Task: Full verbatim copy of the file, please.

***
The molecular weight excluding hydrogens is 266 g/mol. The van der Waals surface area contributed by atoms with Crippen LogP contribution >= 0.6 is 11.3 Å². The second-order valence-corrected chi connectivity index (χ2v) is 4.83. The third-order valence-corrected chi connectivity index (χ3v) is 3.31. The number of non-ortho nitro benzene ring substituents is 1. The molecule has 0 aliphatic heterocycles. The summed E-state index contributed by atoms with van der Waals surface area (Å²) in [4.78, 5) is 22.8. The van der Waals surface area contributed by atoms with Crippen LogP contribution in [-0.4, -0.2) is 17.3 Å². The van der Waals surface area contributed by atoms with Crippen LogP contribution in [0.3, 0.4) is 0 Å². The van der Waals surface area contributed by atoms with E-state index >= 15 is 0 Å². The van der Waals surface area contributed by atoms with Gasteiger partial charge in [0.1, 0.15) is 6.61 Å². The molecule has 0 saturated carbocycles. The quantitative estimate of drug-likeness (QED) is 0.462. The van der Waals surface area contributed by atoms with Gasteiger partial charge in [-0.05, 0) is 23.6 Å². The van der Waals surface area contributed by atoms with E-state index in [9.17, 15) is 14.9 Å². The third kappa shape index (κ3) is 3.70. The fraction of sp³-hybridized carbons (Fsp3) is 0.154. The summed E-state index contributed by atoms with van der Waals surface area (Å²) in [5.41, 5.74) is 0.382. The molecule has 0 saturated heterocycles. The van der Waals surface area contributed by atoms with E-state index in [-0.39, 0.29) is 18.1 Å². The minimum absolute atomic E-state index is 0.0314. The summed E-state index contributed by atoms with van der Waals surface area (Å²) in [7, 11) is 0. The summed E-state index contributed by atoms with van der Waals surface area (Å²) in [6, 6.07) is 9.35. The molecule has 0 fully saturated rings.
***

The molecular weight excluding hydrogens is 266 g/mol. The van der Waals surface area contributed by atoms with Crippen LogP contribution >= 0.6 is 11.3 Å². The second-order valence-corrected chi connectivity index (χ2v) is 4.83. The third-order valence-corrected chi connectivity index (χ3v) is 3.31. The number of non-ortho nitro benzene ring substituents is 1. The molecule has 0 aliphatic heterocycles. The summed E-state index contributed by atoms with van der Waals surface area (Å²) in [4.78, 5) is 22.8. The van der Waals surface area contributed by atoms with Crippen LogP contribution in [-0.4, -0.2) is 17.3 Å². The van der Waals surface area contributed by atoms with Crippen LogP contribution in [0.3, 0.4) is 0 Å². The van der Waals surface area contributed by atoms with E-state index >= 15 is 0 Å². The van der Waals surface area contributed by atoms with Gasteiger partial charge in [0.1, 0.15) is 6.61 Å². The molecule has 0 saturated carbocycles. The quantitative estimate of drug-likeness (QED) is 0.462. The van der Waals surface area contributed by atoms with Gasteiger partial charge in [-0.05, 0) is 23.6 Å². The van der Waals surface area contributed by atoms with E-state index in [9.17, 15) is 14.9 Å². The third kappa shape index (κ3) is 3.70. The fraction of sp³-hybridized carbons (Fsp3) is 0.154. The summed E-state index contributed by atoms with van der Waals surface area (Å²) in [5.41, 5.74) is 0.382. The molecule has 0 saturated heterocycles. The van der Waals surface area contributed by atoms with E-state index in [-0.39, 0.29) is 18.1 Å². The minimum absolute atomic E-state index is 0.0314. The summed E-state index contributed by atoms with van der Waals surface area (Å²) in [7, 11) is 0. The summed E-state index contributed by atoms with van der Waals surface area (Å²) in [6, 6.07) is 9.35. The molecule has 0 fully saturated rings.